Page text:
Meanwhile, White House Press Secretary Jay Carney informs us that anyone criticizing the copious Obamacare delays and glitches (which Guy Benson has catalogued, here), is just “wilfully ignorant” of the healthy precedent for major legislation falling completely apart before its been enacted:

Democratic Sen. Tom Harkin begs to differ.

Some Democrats were also dismayed by the White House’s actions. Senator Tom Harkin of Iowa, the chairman of the Senate Health, Education, Labor and Pensions Committee and an author of the health law, questioned whether Mr. Obama had the authority to unilaterally delay the employer mandate.

“This was the law. How can they change the law?” he asked.

For its part, the White House continued to look flat-footed on the issue. After an almost surreptitious evening announcement of the delay last week, posted on the Treasury Department’s Web site, the White House is declining to send a representative to a House hearing on the decision that is scheduled for Wednesday. An administration official might testify next week.

The arguments of Obamacare supporters have become increasingly odd as the week’s news cycle has unfurled. Greg Sargent and Chuck Todd declared that, somehow, the president’s decision to delay major components of his own bill is just further evidence of the efficacy of Republican obstructionism (upgraded to the dramatic sounding, “sabotage governing”). I’ll grant them that if it were Republicans who caused that, it’d be quite a feat, but as even Joe Klein has admitted, the Obama administration has had years to work on these problems and dropped the ball.


Ezra Klein declared that we should all look on the bright side because jettisoning major parts of Obamacare had just made it easier to implement, not harder. Yes, and it’d have been a lot easier for me to announce I was going to run a marathon only to quit six miles in to pat myself vigorously on the back. That’s how not doing things you’ve promised to do generally works. Megan McArdle fleshes out just how far short of Obamacare’s promises this attitude falls. The whole thing is worth a read:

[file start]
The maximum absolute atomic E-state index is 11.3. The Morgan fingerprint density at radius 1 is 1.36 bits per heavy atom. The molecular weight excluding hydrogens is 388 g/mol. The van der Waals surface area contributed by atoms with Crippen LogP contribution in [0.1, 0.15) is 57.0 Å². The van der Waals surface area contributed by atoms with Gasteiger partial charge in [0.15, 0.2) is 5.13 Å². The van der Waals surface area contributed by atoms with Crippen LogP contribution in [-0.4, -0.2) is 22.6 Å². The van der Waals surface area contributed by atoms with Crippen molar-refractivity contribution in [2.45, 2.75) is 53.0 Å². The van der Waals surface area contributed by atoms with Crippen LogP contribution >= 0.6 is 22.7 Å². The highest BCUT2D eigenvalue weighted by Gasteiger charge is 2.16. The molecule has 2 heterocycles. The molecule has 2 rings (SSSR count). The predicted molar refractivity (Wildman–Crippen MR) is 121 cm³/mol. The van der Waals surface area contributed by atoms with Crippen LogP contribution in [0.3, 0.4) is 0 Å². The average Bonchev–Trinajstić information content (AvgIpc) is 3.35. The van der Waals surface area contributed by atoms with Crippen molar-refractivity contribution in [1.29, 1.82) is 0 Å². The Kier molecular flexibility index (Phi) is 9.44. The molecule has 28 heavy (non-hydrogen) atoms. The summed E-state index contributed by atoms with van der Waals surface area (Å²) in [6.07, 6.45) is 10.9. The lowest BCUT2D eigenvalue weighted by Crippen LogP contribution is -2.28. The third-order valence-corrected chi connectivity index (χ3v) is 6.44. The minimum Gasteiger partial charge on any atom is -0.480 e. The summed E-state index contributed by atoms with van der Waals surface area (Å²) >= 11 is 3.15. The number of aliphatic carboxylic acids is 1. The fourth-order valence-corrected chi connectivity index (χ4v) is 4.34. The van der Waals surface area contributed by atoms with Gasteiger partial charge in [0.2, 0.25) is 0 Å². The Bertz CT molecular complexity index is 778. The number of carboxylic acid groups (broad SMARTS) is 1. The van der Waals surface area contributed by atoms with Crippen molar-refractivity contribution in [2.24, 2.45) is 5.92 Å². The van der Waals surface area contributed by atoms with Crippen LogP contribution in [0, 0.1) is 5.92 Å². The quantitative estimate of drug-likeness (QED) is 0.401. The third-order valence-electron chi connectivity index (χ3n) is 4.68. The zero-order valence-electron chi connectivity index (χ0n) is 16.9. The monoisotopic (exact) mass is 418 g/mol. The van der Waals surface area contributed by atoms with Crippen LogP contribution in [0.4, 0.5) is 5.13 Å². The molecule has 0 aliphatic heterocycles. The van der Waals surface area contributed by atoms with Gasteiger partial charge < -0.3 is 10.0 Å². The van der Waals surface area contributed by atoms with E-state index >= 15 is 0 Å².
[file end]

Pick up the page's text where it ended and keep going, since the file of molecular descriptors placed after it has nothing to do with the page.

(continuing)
This is not just a rather unflattering reflection on the administration’s ability to implement its signature achievement–didn’t they, say, talk to any IT folks about this? It’s also a violation of the promises that they made when this thing passed. They swore up and down that cost control was central to Obamacare; the bill would have been even less popular had they suggested that it would be deficit increasing, rather than decreasing our Gross National Overdraft.

But as it turns out, they’re all too willing to throw cost control overboard if it becomes inconvenient. This is pretty much exactly what critics said they were planning to do–a charge which was excoriated at the time as baseless slander.

I understand why the administration, and Obamacare’s supporters, view coverage expansion as the whole point, and cost-control and anti-fraud measures as incidental side measures that should not be allowed to get in the way of the main task. I think they are sincere, and their goals are worthy. But that wasn’t the deal they promised, or the law they wrote. The deal they promised was that they would be cost-controllers, not the authors of yet another budget-busting entitlement–that they would fight fraud, not abet it.


And, finally, a PSA for us from Phil Klein. Don’t get cocky. It can sometimes be lost in the political shuffle, but it’s quite ungratifying to be proven right about legislation when the most damaging parts of it will remain, hurting consumers, scaring the bejeezus out of families and business owners, and generally leaving people with worse care than they had back when 85 percent of them were basically happy with their health insurance before Obama decided to “fix” it.

Front-page photo via dnet on Flickr.

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David Strom 5:20 PM | April 19, 2024